By Cam Lucadou-Wells
A “bemused” Dandenong RSL is considering an appeal against the state gambling regulator’s rejection of 11 extra poker machines at the sub-branch.
The sub-branch has until 19 November to appeal to the Victorian Civil and Administrative Tribunal, president John Wells said.
“We’re weighing up our options.”
According to RSL observers, the sub-branch’s submission was among the best they’d seen, Mr Wells said.
“They’d never seen a case so well put and with so much weight.
“There was a moment of silence (amongst us) when the decision came down.”
A month after its decision, the Victorian Commission for Gambling and Liquor Regulation handed down its reasons on 22 October.
The application failed the ‘no net detriment test’ due to a “marginal negative social impact”, according to VCGLR deputy chair Deirdre O’Donnell and commissioner Dina McMillan.
“The Commission is not satisfied that the social and economic impact … will not be detrimental to the well-being of the community of the City of Greater Dandenong.”
It noted there were 401 gaming machines at seven venues within 2.5 kilometres of the RSL – twice the metropolitan level.
The council area ranked highly in unemployment, homelessness, welfare recipients, crime and housing stress, yet was spending $965 per adult on pokies.
In 2017-18, pokies in the council area reaped more than $121 million.
Mr Wells said the reasons contained contradictions “heavily biased” towards Greater Dandenong Council – which vigorously opposed the plan to expand from 63 to 74 machines.
He was surprised that more weight wasn’t placed on the sub-branch’s plans to fund a second welfare officer and a welfare fund.
It was frustrating that the branch’s charitable work outside Greater Dandenong, such as in Casey, could not be considered, Mr Wells said.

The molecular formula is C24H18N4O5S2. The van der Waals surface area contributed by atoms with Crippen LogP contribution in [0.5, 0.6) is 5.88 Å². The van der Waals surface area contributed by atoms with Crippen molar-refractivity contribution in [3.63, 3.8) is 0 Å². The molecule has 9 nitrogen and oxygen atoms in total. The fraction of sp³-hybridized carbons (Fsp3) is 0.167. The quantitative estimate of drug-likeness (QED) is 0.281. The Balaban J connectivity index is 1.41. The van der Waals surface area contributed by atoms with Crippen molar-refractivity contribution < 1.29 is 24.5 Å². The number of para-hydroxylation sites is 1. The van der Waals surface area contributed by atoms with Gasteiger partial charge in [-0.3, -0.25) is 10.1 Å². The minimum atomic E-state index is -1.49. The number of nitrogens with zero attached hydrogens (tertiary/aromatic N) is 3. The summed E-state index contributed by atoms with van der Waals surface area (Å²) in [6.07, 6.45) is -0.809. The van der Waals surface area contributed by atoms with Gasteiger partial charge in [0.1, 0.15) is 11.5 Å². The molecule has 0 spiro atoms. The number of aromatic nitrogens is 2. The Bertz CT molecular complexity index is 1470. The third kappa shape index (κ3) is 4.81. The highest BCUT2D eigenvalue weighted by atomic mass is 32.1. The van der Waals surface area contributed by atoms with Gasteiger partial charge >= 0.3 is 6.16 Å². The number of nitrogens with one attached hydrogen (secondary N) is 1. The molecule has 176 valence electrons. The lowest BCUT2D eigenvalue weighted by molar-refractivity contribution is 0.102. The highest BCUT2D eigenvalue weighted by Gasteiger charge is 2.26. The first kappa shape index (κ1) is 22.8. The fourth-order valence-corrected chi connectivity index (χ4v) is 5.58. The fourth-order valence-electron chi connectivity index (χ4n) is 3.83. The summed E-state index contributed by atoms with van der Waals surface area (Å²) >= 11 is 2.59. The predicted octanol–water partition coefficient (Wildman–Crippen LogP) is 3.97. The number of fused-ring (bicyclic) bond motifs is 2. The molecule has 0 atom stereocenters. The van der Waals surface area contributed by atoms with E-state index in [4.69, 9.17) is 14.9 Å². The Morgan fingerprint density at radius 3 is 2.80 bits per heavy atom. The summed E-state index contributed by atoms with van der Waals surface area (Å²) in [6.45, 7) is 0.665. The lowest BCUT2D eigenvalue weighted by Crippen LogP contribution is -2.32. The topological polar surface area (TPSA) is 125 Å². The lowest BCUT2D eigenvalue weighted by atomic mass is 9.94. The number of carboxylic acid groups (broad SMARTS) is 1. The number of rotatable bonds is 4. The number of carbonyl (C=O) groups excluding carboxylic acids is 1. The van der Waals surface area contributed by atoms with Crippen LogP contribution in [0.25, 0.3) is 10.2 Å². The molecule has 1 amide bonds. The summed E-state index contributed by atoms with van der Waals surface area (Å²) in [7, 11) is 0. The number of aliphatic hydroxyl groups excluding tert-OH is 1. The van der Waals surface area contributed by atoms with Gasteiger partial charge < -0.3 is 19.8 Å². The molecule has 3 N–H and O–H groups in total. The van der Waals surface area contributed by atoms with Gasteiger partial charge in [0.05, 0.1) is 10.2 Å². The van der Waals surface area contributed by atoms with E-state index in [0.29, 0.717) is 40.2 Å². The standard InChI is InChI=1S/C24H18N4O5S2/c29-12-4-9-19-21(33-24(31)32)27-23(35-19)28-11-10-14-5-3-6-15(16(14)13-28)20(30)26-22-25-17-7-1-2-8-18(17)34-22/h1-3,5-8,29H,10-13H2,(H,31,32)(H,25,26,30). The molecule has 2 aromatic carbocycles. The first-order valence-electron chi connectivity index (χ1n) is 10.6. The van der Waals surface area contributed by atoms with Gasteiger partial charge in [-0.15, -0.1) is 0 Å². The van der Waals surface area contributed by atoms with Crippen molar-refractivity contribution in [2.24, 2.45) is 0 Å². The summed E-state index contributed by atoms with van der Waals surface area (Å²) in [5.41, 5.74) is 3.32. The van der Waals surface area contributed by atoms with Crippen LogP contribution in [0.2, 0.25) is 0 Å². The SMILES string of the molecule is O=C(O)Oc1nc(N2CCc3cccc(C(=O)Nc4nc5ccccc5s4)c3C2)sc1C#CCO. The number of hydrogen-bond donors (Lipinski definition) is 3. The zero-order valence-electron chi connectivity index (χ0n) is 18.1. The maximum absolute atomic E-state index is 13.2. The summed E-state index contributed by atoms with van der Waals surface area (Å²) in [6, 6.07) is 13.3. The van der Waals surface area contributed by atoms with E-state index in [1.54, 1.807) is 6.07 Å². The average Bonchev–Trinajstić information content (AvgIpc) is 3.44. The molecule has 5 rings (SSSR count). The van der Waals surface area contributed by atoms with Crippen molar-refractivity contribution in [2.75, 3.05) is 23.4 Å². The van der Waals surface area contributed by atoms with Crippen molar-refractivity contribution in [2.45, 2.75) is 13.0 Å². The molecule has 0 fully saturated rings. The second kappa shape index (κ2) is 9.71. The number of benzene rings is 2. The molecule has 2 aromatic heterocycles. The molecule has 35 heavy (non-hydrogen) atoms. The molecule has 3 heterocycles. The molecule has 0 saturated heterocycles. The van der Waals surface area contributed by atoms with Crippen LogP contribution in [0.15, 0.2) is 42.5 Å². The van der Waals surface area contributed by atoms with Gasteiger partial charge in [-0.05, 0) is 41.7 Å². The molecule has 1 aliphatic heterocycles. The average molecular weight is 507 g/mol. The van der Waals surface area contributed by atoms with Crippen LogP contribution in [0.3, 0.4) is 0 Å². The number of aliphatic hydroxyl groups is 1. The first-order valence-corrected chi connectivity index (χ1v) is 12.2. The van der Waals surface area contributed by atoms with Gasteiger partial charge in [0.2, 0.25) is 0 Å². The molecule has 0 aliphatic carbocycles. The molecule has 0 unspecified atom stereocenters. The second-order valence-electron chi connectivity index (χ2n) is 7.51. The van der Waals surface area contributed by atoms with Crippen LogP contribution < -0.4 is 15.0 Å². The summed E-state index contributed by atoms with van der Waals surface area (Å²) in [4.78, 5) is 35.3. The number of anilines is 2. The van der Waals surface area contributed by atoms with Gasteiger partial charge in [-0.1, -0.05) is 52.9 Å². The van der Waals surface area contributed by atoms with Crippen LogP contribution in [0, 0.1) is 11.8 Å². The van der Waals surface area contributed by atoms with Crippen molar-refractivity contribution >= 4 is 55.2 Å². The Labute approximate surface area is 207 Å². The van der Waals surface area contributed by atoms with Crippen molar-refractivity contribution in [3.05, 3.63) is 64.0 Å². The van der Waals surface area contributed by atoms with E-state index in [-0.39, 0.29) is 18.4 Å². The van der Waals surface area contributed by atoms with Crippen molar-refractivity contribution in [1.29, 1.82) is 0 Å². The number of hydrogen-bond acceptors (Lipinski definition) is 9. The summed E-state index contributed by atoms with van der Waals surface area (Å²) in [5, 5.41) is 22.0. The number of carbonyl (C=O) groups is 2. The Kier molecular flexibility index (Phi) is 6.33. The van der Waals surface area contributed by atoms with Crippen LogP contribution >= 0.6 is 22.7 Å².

The branch makes $7.66 million a year from its pokies. It expected to make an extra $868,984 from the new machines in their first year.
As a result of the VCGLR refusal, the RSL’s planned $2.7 million renovations, a second welfare officer and up to $50,000 for a veterans and community wellness program were on hold.
Mr Wells denied that the RSL was “greedy”, pointing to its subsidised meals, charity donations, support to Young Veterans, saving the Cranbourne sub-branch and loans to veterans.
“How can a not-for-profit be greedy? The word can’t apply.
“We don’t make anything like $7 million a year. The State Government is the biggest beneficiary.
“We agree that we don’t want Dandenong to be a pokies mecca.
“We think there’s a distinct difference between the for-profit (venues) and a not-for-profit (like the RSL).
“To call the RSL a hotel, it’s not only inaccurate, it’s a tad offensive.”
It was not uncommon for staff to suggest punters took a break from their gambling or voluntarily excluded themselves from the venue, he said.
Dandenong RSL is the third venue to be knocked back by the VCGLR this year. The other two were Lynbrook Tavern and the Station Hotel Officer, both in the South East.
Greater Dandenong Council had also successfully opposed a pokies extension for Noble Park Football Social Club last year.
Councillor Matthew Kirwan said the VCGLR was becoming “risk adverse” with Greater Dandenong given its “high rate of pokie losses and disadvantage”.
“They seem to be adopting the precautionary principle – that is if there is a possible risk to increased gambling in such a disadvantaged demographic they look to avoid taking that risk.
“This is interesting because the usual process for the commission is to be the onus on Councils to prove a net detriment.”
He told Star News recently that the RSL would have compromised its good work for veterans and the broader community if its bid was successful.
“It doesn’t make sense having great welfare services if you are funding them by means that are creating welfare problems.”